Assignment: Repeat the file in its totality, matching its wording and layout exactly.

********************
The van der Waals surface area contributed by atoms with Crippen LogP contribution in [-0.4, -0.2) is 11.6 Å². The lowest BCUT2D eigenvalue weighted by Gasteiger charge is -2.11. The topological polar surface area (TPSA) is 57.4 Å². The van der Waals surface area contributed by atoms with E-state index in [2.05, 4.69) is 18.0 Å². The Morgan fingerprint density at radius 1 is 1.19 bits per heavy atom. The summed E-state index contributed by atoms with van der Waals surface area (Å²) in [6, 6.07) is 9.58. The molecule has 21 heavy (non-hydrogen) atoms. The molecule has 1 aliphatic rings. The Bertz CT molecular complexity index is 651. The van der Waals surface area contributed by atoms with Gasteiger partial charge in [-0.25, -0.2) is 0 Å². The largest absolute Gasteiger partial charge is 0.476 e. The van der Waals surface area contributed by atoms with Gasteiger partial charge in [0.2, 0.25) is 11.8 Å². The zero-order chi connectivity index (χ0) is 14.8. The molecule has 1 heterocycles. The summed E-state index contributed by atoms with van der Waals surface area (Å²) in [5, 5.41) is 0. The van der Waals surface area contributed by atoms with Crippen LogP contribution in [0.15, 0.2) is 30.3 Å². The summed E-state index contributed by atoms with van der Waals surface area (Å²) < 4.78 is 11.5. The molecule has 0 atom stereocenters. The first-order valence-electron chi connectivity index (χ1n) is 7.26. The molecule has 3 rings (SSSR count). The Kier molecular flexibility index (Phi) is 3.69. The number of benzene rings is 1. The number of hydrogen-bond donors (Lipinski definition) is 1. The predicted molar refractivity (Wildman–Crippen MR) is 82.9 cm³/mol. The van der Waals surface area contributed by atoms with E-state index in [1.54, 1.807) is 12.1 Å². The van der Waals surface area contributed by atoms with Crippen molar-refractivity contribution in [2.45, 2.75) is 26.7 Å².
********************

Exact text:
The van der Waals surface area contributed by atoms with Crippen LogP contribution in [-0.4, -0.2) is 11.6 Å². The lowest BCUT2D eigenvalue weighted by Gasteiger charge is -2.11. The topological polar surface area (TPSA) is 57.4 Å². The van der Waals surface area contributed by atoms with E-state index in [2.05, 4.69) is 18.0 Å². The Morgan fingerprint density at radius 1 is 1.19 bits per heavy atom. The summed E-state index contributed by atoms with van der Waals surface area (Å²) in [6, 6.07) is 9.58. The molecule has 21 heavy (non-hydrogen) atoms. The molecule has 1 aliphatic rings. The Bertz CT molecular complexity index is 651. The van der Waals surface area contributed by atoms with Gasteiger partial charge in [-0.25, -0.2) is 0 Å². The largest absolute Gasteiger partial charge is 0.476 e. The van der Waals surface area contributed by atoms with Gasteiger partial charge in [0.2, 0.25) is 11.8 Å². The zero-order chi connectivity index (χ0) is 14.8. The molecule has 1 heterocycles. The summed E-state index contributed by atoms with van der Waals surface area (Å²) in [5, 5.41) is 0. The van der Waals surface area contributed by atoms with Crippen LogP contribution in [0.15, 0.2) is 30.3 Å². The summed E-state index contributed by atoms with van der Waals surface area (Å²) < 4.78 is 11.5. The molecule has 0 atom stereocenters. The first-order valence-electron chi connectivity index (χ1n) is 7.26. The molecule has 3 rings (SSSR count). The Kier molecular flexibility index (Phi) is 3.69. The number of benzene rings is 1. The number of hydrogen-bond donors (Lipinski definition) is 1. The predicted molar refractivity (Wildman–Crippen MR) is 82.9 cm³/mol. The van der Waals surface area contributed by atoms with E-state index in [1.54, 1.807) is 12.1 Å². The van der Waals surface area contributed by atoms with Crippen molar-refractivity contribution in [2.45, 2.75) is 26.7 Å².